In the previous section we described what was happening in Europe after the end of World War I. Today we will look at the economic and monetary policy of the Soviet Union. We devote this issue to a person, because actually, for the first time in history, someone was trying to implement ideas so utopian that they seemed unreal until now.
Soviet Union – communist utopia is becoming a fact
The word ‘utopia’ from this headline is used in an ironic context. It is hard to believe that Vladimir Lenin and his successors managed to create a paradise on earth. Rather, they built one of the most criminal countries ever to exist. One by one, however.
According to Marxists, capitalism was an unfair regime that did not allow workers to be fully appreciated. They noticed that the factory owner (or capitalist) left too much profit. Let’s put aside the assessment of this position. This is a topic for a separate text, and these views can be seen today among Polish leftists …
But what did the communists offer in return? And here comes the first big problem. In the writings of Marxist classics alone, we will not find any precise directions on how to build this paradise on earth. We learn from them that capitalism is bad. But what will people get in return? The means of production were to be socialized, which was supposed to eliminate social injustices and inequalities. All market mechanisms as well as money were to disappear. In other words, they wanted to create a system that had never existed in human history before. The very idea of eliminating money, which has existed in various forms since the emergence of the economy, must seem crazy to every reasonable person. It seemed great to the communists!
The economy was to be managed by means of so-called central planning. The domestic market was therefore to become one big factory …
It is ironic, however, that the communists and Vladimir Lenin were really capitalist states. This fact is still not sufficiently publicized and strangely avoided during school education. Not to mention the fact that in Poland during the PRL he was generally taboo. Behind the scenes of Lenin’s rise to power was described, for example, by Anthony C. Sutton in the book “Wall Street and the Bolshevik revolution“. We encourage you to read!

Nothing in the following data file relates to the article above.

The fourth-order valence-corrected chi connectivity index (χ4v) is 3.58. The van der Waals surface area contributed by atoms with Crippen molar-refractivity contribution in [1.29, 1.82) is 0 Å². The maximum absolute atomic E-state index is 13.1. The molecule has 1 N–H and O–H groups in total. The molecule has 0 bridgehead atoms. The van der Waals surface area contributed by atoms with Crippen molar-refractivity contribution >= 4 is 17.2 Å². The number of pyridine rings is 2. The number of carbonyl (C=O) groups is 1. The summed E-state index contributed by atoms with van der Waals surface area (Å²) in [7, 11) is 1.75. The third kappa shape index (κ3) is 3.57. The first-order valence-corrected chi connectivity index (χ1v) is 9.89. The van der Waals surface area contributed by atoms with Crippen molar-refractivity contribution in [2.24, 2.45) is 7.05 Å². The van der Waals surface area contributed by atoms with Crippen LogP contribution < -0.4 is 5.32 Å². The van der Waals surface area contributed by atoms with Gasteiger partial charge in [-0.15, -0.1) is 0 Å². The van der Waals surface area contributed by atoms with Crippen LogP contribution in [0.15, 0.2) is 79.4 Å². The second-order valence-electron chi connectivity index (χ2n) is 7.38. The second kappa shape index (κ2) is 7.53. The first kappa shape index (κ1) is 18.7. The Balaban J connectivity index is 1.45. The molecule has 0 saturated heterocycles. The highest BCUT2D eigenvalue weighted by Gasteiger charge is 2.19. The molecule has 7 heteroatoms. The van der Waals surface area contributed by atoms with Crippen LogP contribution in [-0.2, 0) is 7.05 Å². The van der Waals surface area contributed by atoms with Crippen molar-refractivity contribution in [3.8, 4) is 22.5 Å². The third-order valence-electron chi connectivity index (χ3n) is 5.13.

In any case, remember that Lenin took power as a result of the October Revolution, which was the result of the collapse of the Russian state during World War I. The leader of the “red” was transported to Russia in a special wagon and, as a result, taking over the reins of government (for the purposes of this text we describe this process briefly) ended the conflict with Germany, signing a peace treaty that is not favorable to his country. In short, the coming to power of communists in Russia was on hand for many opponents of this falling power – from the Germans (it was about the issue of fighting on the front: the end of the war with Russia gave Germany a chance to transfer troops to the Western Front) to the Wall Street financier who benefited on this financially.
After taking over power, the communists quickly got to work. In December 1917, the central bank was nationalized. Other banks were also liquidated. Already in January of the following year, citizens were forbidden to own gold, while the state had a monopoly on trade in it.
Tsarist Russia’s foreign commitments to France were estimated at USD 5 billion. As a result of the decision of the new authorities, this debt was completely canceled. This led to the collapse of economic relations between Bolshevik Russia and the West. Who would want to trade with such an uncertain partner?